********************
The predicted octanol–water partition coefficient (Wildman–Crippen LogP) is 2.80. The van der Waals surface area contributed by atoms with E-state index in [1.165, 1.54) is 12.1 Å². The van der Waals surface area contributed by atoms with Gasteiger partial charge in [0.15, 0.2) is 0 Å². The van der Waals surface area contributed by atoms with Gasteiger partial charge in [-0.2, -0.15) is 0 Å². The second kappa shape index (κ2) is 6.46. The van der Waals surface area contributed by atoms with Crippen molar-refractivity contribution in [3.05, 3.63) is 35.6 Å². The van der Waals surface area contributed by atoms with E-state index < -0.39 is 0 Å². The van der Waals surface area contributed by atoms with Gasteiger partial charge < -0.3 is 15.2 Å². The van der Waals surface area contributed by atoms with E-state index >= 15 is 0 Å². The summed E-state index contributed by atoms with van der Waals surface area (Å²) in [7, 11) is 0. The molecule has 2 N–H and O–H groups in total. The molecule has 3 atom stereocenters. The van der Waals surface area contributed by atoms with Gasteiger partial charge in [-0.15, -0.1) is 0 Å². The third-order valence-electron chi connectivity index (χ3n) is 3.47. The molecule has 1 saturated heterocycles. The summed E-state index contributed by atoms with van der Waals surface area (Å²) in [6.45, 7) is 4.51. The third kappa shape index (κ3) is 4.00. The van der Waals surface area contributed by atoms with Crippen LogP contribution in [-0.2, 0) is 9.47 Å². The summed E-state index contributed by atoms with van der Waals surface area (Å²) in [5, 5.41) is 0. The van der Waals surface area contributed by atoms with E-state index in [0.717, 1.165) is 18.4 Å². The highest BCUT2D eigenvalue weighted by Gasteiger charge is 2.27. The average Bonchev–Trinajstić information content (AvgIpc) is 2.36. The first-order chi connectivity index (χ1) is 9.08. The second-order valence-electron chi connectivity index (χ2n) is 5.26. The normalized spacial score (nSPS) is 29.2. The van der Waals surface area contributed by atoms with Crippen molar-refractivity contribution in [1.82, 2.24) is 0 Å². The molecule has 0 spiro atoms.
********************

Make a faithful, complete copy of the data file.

The predicted octanol–water partition coefficient (Wildman–Crippen LogP) is 2.80. The van der Waals surface area contributed by atoms with E-state index in [1.165, 1.54) is 12.1 Å². The van der Waals surface area contributed by atoms with Gasteiger partial charge in [0.15, 0.2) is 0 Å². The van der Waals surface area contributed by atoms with Gasteiger partial charge in [-0.2, -0.15) is 0 Å². The second kappa shape index (κ2) is 6.46. The van der Waals surface area contributed by atoms with Crippen molar-refractivity contribution in [3.05, 3.63) is 35.6 Å². The van der Waals surface area contributed by atoms with E-state index < -0.39 is 0 Å². The van der Waals surface area contributed by atoms with Gasteiger partial charge < -0.3 is 15.2 Å². The van der Waals surface area contributed by atoms with E-state index >= 15 is 0 Å². The summed E-state index contributed by atoms with van der Waals surface area (Å²) in [7, 11) is 0. The molecule has 2 N–H and O–H groups in total. The molecule has 3 atom stereocenters. The van der Waals surface area contributed by atoms with Gasteiger partial charge in [-0.15, -0.1) is 0 Å². The third-order valence-electron chi connectivity index (χ3n) is 3.47. The molecule has 1 saturated heterocycles. The summed E-state index contributed by atoms with van der Waals surface area (Å²) in [6.45, 7) is 4.51. The third kappa shape index (κ3) is 4.00. The van der Waals surface area contributed by atoms with Crippen LogP contribution in [-0.2, 0) is 9.47 Å². The summed E-state index contributed by atoms with van der Waals surface area (Å²) in [5, 5.41) is 0. The van der Waals surface area contributed by atoms with E-state index in [0.717, 1.165) is 18.4 Å². The highest BCUT2D eigenvalue weighted by Gasteiger charge is 2.27. The average Bonchev–Trinajstić information content (AvgIpc) is 2.36. The first-order chi connectivity index (χ1) is 9.08. The second-order valence-electron chi connectivity index (χ2n) is 5.26. The normalized spacial score (nSPS) is 29.2. The van der Waals surface area contributed by atoms with Crippen molar-refractivity contribution in [1.82, 2.24) is 0 Å². The molecule has 0 spiro atoms.